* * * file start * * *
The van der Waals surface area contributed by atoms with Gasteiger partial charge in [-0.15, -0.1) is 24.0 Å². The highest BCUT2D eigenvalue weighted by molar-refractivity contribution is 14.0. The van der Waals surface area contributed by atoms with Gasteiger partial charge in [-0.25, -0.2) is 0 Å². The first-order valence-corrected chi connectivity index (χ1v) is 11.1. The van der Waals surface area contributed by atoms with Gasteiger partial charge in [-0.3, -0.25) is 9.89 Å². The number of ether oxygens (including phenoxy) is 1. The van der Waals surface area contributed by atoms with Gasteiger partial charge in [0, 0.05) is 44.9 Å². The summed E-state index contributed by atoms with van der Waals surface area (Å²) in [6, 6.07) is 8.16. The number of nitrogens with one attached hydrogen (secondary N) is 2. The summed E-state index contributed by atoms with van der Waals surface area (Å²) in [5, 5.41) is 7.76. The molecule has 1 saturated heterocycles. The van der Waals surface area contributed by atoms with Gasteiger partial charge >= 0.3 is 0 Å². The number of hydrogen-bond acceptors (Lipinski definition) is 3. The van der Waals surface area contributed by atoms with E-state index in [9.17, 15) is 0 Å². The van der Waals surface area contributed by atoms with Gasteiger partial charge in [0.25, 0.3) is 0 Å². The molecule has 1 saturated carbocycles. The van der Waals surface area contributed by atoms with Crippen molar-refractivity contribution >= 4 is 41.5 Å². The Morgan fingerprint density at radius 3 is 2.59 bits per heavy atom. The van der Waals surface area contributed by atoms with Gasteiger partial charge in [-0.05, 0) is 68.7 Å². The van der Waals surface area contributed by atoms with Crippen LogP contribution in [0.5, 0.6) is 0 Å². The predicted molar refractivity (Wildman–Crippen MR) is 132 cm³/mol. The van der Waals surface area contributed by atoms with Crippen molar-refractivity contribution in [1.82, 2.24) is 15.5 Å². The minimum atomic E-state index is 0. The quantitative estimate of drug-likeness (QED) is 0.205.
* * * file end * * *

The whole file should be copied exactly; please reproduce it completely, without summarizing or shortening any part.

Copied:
The van der Waals surface area contributed by atoms with Gasteiger partial charge in [-0.15, -0.1) is 24.0 Å². The highest BCUT2D eigenvalue weighted by molar-refractivity contribution is 14.0. The van der Waals surface area contributed by atoms with Gasteiger partial charge in [-0.25, -0.2) is 0 Å². The first-order valence-corrected chi connectivity index (χ1v) is 11.1. The van der Waals surface area contributed by atoms with Gasteiger partial charge in [-0.3, -0.25) is 9.89 Å². The number of ether oxygens (including phenoxy) is 1. The van der Waals surface area contributed by atoms with Gasteiger partial charge in [0, 0.05) is 44.9 Å². The summed E-state index contributed by atoms with van der Waals surface area (Å²) in [6, 6.07) is 8.16. The number of nitrogens with one attached hydrogen (secondary N) is 2. The summed E-state index contributed by atoms with van der Waals surface area (Å²) in [5, 5.41) is 7.76. The molecule has 1 saturated heterocycles. The van der Waals surface area contributed by atoms with Gasteiger partial charge >= 0.3 is 0 Å². The number of hydrogen-bond acceptors (Lipinski definition) is 3. The van der Waals surface area contributed by atoms with E-state index in [9.17, 15) is 0 Å². The van der Waals surface area contributed by atoms with Gasteiger partial charge in [0.25, 0.3) is 0 Å². The molecule has 1 saturated carbocycles. The van der Waals surface area contributed by atoms with Crippen molar-refractivity contribution >= 4 is 41.5 Å². The Morgan fingerprint density at radius 3 is 2.59 bits per heavy atom. The van der Waals surface area contributed by atoms with Gasteiger partial charge in [-0.05, 0) is 68.7 Å². The van der Waals surface area contributed by atoms with Crippen LogP contribution in [0.5, 0.6) is 0 Å². The predicted molar refractivity (Wildman–Crippen MR) is 132 cm³/mol. The van der Waals surface area contributed by atoms with Crippen molar-refractivity contribution in [1.82, 2.24) is 15.5 Å². The minimum atomic E-state index is 0. The quantitative estimate of drug-likeness (QED) is 0.205.